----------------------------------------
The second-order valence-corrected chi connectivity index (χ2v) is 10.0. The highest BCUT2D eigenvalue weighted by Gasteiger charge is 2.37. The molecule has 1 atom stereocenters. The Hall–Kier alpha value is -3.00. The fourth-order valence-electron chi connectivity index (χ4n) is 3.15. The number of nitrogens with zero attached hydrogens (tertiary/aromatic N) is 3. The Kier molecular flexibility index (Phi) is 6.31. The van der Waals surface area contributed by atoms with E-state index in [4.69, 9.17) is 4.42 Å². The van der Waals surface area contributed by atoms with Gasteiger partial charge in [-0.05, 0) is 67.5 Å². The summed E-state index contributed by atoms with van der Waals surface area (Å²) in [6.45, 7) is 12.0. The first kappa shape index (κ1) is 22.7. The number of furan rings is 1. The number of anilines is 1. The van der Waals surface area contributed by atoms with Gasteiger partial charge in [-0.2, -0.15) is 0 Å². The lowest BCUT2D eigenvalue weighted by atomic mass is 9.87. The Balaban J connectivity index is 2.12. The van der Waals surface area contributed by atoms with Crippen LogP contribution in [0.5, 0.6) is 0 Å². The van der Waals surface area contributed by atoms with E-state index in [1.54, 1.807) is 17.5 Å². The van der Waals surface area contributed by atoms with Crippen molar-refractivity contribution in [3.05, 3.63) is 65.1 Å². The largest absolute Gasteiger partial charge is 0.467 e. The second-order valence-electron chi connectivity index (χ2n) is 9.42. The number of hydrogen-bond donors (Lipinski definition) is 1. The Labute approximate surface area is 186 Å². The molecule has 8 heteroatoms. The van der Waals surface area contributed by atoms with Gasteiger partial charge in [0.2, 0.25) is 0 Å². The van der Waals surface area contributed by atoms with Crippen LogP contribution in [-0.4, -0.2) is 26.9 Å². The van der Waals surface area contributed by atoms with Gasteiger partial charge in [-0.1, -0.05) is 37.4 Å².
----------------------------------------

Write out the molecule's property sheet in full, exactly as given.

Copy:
The second-order valence-corrected chi connectivity index (χ2v) is 10.0. The highest BCUT2D eigenvalue weighted by Gasteiger charge is 2.37. The molecule has 1 atom stereocenters. The Hall–Kier alpha value is -3.00. The fourth-order valence-electron chi connectivity index (χ4n) is 3.15. The number of nitrogens with zero attached hydrogens (tertiary/aromatic N) is 3. The Kier molecular flexibility index (Phi) is 6.31. The van der Waals surface area contributed by atoms with E-state index in [4.69, 9.17) is 4.42 Å². The van der Waals surface area contributed by atoms with Gasteiger partial charge in [-0.05, 0) is 67.5 Å². The summed E-state index contributed by atoms with van der Waals surface area (Å²) in [6.45, 7) is 12.0. The first kappa shape index (κ1) is 22.7. The number of furan rings is 1. The number of anilines is 1. The van der Waals surface area contributed by atoms with Gasteiger partial charge in [-0.2, -0.15) is 0 Å². The lowest BCUT2D eigenvalue weighted by atomic mass is 9.87. The Balaban J connectivity index is 2.12. The van der Waals surface area contributed by atoms with Crippen LogP contribution in [0.5, 0.6) is 0 Å². The van der Waals surface area contributed by atoms with E-state index in [1.54, 1.807) is 17.5 Å². The van der Waals surface area contributed by atoms with Crippen molar-refractivity contribution in [3.05, 3.63) is 65.1 Å². The largest absolute Gasteiger partial charge is 0.467 e. The second-order valence-electron chi connectivity index (χ2n) is 9.42. The number of hydrogen-bond donors (Lipinski definition) is 1. The Labute approximate surface area is 186 Å². The molecule has 8 heteroatoms. The van der Waals surface area contributed by atoms with Gasteiger partial charge in [0.2, 0.25) is 0 Å². The van der Waals surface area contributed by atoms with Crippen LogP contribution in [-0.4, -0.2) is 26.9 Å². The van der Waals surface area contributed by atoms with Gasteiger partial charge in [-0.1, -0.05) is 37.4 Å².